As soon as Philip Hammond, Britain’s chancellor of the exchequer, announced an extra £2 billion for social care in his first budget in March, jostling began on how the money would be spent.
Care providers suggested that the money could be held back by local authorities and might fail to make its way to frontline services. But care services on the frontline are increasingly run by large, for-profit providers, commissioned by local authorities. For the New Economics Foundation think-tank this raised concerns that the £2 billion would go “straight into the pockets” of big companies that have benefited from the increased incursion of the private sector into public service delivery.
The money is both necessary and welcome. Although details of how the money will be allocated are yet to be finalised, the Local Government Association has urged for councils to be given flexibility in how it is used. But the extra £2 billion clearly isn’t enough – it will just about cover wage increases associated with the introduction of the living wage, and has been introduced at a time of looming post-Brexit labour shortages.
A recent Panorama investigation revealed that the tightening of spending has already led to a proliferation of zero-hour contracts in the squeezed care sector and, alarmingly, an increasing number of care contracts being handed back to local authorities because of the financial challenges.
Some have suggested the money could be used to provide a “breathing space” that enables the government to actually undertake significant reform of social care financing. But this could run the risk of focusing purely on finding a sustainable financial solution and so shore up a broken social care system in which the profits of private providers are prioritised over the delivery of personalised long-term care to those in need.
It is time to take stock and consider what we want social care to look like in the UK. A report we wrote for the Political Studies Association Commission on Care in 2016 made some specific recommendations about what a more socially inclusive, justice-centred care system would look like. This isn’t a system administered via a one-size approach aimed at maximising profits, but one that seeks to enable older people to live well into old age and to properly support those that care for them.
The Commission on Care sought to collect evidence from across the sector and in particular sought to examine how social inequalities – notably those relating to gender and race – were being exacerbated by the care crisis. Women are “naturally” seen as the group most likely to have to step in and care for family members, neighbours and friends in need of care. This matters, because it appears that the ability of successive governments to cut social care spending reflects assumptions that a person’s family – and women in particular – will always step in to fill the social care gap.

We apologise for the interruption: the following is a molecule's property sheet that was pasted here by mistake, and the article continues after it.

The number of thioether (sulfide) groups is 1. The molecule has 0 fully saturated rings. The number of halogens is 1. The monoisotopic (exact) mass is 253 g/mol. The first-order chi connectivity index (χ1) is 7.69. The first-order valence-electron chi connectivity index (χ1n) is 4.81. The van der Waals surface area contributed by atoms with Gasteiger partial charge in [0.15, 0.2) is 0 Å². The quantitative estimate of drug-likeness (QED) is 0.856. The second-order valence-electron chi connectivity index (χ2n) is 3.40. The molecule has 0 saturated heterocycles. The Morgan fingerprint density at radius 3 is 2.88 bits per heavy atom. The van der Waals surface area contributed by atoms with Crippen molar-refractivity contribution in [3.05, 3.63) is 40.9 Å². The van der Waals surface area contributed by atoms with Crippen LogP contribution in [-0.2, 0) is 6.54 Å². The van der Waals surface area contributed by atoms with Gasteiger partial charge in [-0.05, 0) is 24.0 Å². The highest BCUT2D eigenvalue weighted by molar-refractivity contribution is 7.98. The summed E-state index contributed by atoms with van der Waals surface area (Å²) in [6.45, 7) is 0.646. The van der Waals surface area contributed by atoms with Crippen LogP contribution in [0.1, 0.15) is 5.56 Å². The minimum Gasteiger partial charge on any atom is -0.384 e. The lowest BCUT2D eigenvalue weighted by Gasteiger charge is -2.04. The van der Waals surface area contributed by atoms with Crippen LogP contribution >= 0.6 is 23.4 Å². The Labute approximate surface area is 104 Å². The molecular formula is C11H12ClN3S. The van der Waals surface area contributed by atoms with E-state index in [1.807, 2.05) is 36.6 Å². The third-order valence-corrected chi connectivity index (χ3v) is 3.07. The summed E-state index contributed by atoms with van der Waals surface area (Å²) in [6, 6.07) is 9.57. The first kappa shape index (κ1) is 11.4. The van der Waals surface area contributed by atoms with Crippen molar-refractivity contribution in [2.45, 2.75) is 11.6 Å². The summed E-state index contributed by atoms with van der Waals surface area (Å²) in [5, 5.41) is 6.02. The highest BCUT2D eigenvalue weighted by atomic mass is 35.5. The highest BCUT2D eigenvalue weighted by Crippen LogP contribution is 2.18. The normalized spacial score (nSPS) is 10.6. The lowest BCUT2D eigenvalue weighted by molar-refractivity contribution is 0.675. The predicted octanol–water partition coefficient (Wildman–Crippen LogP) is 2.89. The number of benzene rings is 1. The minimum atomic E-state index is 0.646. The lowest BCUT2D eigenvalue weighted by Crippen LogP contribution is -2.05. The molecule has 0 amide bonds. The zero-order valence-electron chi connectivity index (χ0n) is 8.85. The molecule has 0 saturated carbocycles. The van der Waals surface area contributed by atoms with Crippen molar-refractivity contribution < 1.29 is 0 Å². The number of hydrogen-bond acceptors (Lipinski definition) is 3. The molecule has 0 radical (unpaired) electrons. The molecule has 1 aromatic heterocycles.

A National Care Service
Our key recommendation was that the government should seek to establish a National Care Service that is free at the point of delivery, funded through general taxation, to give social care equal status with the NHS. This builds upon proposals put forward by the Labour party during the 2010 election campaign. While life expectancy has risen, the amount of time people spend in ill-health towards the end of their lives has gone up, an issue that is invariably compounded by the significant declines in public and mental health spending.
The UK needs a preventative approach – one in which real commitments to ageing can better support people to live independently. Appropriate use of assistive technologies, such as devices that help monitor older people in difficulty, or web link-ups with medical professionals, can play a role. As can preventative initiatives, including improving diet and exercise that reduce demands on social care in the future. But new technologies will not easily replace the important role of face-to-face care for older people.
All care recipients and their carers must be listened to if a National Care Service is developed, in order to help shape the delivery of the service. Minority ethnic communities must also have a voice here, as our research revealed that they are often overlooked in the design and delivery of adult social care.
There is an urgent need to professionalise and support the care workforce. We proposed the establishment of “Care First”, an initiative aimed at raising standards and pay across the sector. This could create better and more well-defined career pathways for care workers, and encourage them to stay in the workforce.
We also argued for the roll-out of specific measures to support unpaid carers – measures that would, for example, help with the provision of information about their care, enabling them to better navigate a complex care system and also providing better workplace protections for unpaid carers. Such initiatives are costly, but they also generate potential long-term savings and wider economic benefits.
Society needs to provide for older people – not only for economic reasons but in order to secure a fair and caring society where everyone gets the support they need, irrespective of their colour, class or creed. Even with Hammond’s latest budget promises, there is a considerable way to go in attaining this goal.